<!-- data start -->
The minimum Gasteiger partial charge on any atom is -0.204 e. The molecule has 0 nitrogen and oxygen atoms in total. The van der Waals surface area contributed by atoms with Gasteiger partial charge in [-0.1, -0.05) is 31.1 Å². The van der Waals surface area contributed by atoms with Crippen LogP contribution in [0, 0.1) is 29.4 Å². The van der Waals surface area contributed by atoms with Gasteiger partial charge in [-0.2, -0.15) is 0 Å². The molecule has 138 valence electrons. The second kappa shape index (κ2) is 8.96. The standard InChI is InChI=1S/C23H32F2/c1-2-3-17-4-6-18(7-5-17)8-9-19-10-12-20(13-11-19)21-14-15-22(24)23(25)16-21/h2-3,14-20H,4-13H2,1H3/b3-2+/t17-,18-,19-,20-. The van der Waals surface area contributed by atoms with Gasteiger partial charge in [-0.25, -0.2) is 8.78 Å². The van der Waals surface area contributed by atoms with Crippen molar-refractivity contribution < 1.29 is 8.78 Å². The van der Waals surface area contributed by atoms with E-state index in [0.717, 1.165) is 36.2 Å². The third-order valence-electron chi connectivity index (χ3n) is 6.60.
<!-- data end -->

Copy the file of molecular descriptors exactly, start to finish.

The minimum Gasteiger partial charge on any atom is -0.204 e. The molecule has 0 nitrogen and oxygen atoms in total. The van der Waals surface area contributed by atoms with Gasteiger partial charge in [-0.1, -0.05) is 31.1 Å². The van der Waals surface area contributed by atoms with Crippen LogP contribution in [0, 0.1) is 29.4 Å². The van der Waals surface area contributed by atoms with Gasteiger partial charge in [-0.2, -0.15) is 0 Å². The molecule has 138 valence electrons. The second kappa shape index (κ2) is 8.96. The standard InChI is InChI=1S/C23H32F2/c1-2-3-17-4-6-18(7-5-17)8-9-19-10-12-20(13-11-19)21-14-15-22(24)23(25)16-21/h2-3,14-20H,4-13H2,1H3/b3-2+/t17-,18-,19-,20-. The van der Waals surface area contributed by atoms with Gasteiger partial charge in [-0.25, -0.2) is 8.78 Å². The van der Waals surface area contributed by atoms with Crippen molar-refractivity contribution < 1.29 is 8.78 Å². The van der Waals surface area contributed by atoms with E-state index in [0.717, 1.165) is 36.2 Å². The third-order valence-electron chi connectivity index (χ3n) is 6.60.